Food Truck Market Trends

Food trucks are a very popular vehicle for serving delicious and quick foods to crowds without the high overhead of owning a brick and mortar restaurant. 

QSR states that there are more than 4000 food trucks in the USA with annual sales over $1.2 billion. It furthermore states from IBISWorld that food truck revenue has spiked at a yearly rate of 7.9 percent in just five years.  

With spring nearly upon us, food trucks are a wonderful option for local workers and residents to enjoy a quick bite for lunch or a snack with friends and colleagues. Read on to gather some trends and ideas for maintaining your food truck operation business this season.

 

Current Market Trends

In 2008, when the US recession was shuttering down businesses, restaurants, and retail, the food truck industry started to grow.  Mobile Cuisine observes that during the recession, food trucks began appearing, offering more affordable options for consumers with less overhead for food truck operators. Furthermore, with steady growth, Mobile Cuisine still anticipates the industry will face certain challenges, particularly regulatory issues such as parking laws, which are still adapting and evolving in many cities. Food truck associates may need to work alongside city governments to fuse these disconnects to continue the booming success of food truck hubs in major cities.

IBIS quotes that for future success, food truck operators must maintain and control inventory, have close proximity to cities or key markets and have a license to operate.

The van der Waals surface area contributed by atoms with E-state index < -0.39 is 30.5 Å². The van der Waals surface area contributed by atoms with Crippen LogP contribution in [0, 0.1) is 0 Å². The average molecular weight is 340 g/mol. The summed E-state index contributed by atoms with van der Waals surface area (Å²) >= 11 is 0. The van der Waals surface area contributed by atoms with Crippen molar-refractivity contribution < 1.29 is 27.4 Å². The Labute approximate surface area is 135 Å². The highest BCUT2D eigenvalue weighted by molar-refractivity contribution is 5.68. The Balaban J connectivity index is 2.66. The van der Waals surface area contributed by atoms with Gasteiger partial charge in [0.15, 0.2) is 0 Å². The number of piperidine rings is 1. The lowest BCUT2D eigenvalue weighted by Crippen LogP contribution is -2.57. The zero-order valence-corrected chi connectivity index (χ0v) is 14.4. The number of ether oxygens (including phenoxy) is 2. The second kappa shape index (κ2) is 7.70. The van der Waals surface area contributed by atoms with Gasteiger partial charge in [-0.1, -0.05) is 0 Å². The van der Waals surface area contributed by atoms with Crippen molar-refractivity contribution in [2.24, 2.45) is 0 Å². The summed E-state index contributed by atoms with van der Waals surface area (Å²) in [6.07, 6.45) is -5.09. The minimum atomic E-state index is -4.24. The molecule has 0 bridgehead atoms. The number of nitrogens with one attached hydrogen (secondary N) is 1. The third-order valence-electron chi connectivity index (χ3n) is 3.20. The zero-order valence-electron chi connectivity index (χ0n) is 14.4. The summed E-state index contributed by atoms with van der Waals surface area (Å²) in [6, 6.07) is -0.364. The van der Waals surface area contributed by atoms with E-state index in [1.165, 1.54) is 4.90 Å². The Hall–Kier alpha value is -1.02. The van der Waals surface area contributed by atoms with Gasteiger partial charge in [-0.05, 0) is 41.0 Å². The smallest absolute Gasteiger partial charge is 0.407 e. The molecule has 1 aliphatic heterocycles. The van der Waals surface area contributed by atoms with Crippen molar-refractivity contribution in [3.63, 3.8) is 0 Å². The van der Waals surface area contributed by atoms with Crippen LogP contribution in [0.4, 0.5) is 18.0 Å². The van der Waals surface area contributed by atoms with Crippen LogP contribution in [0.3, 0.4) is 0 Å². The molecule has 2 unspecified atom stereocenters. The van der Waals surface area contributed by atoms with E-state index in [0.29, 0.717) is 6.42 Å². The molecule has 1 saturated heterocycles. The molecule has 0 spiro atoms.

QSR also anticipates seeing a growing market in private food truck rentals such as at special events like weddings, Bar Mitzvahs, and used as marketing incentives to draw the public in at store openings, and public gatherings such music festivals and other outdoor happenings.

 

Trends in Food & Beverage

A few years ago, when food trucks began to find popularity, one may have found a basic assortment of cozy, homemade comforts like mac and cheese, or a good old-fashioned greasy burger. But now with more health-conscious consumers and a larger market for unique and flavorful beverages, trends are changing. Below are some trends Mobile Cuisine anticipates seeing in food in 2018:

  • New cuts of meat
  • House-made condiments
  • Ethnic-inspired breakfast items
  • Sustainable seafood
  • Healthful kids’ meals
  • Vegetable carb substitutes
  • Authentic ethnic cuisine
  • Ethnic condiments/spices
  • Peruvian cuisine
  • Housemade/artisan pickles

Additionally, with the rise of beverages playing a big role in food trucks, Mobile Cuisine foresees the following trends in non-alcoholic drinks:

  • House-made/artisan soft drinks
  • Cold-brew coffee
  • Gourmet lemonade
  • Locally/house roasted coffee
  • Specialty iced tea
  • Specialty teas
  • Mocktails
  • Kombucha
  • Coconut water
  • Flavored/enhanced water
Customer-Driven Apps & Technology Trends

Most food-related industries rely heavily on apps, social media, and technology. QSR insists that technology, especially social media, are quite important in the food truck model. Operators once just relied on social media standbys such as Facebook and Twitter, but the market has grown over the last several years. Social media outlets like Snapchat and Instagram are becoming important platforms for food truck associates since these social media tools are now major players for their consumers. Food truck operators can use these platforms to share their truck locations, menu specials, and other important news. Building a following on one or several of these channels can increase exposure and eventually business.

Furthermore, Food Truck Operator states that “39 percent of millennials use tech to order food, and according to Technomic, a consulting firm for the food industry, food delivery could become a $3 to $5 billion market in the next decade.” Food truck owners saw an opportunity in the rising online ordering trend. Increasing number of food trucks are letting customers place their orders online while at a different location or even while waiting in line at the food truck through a dedicated smartphone app. This proved to prevent losing a customer to a long line.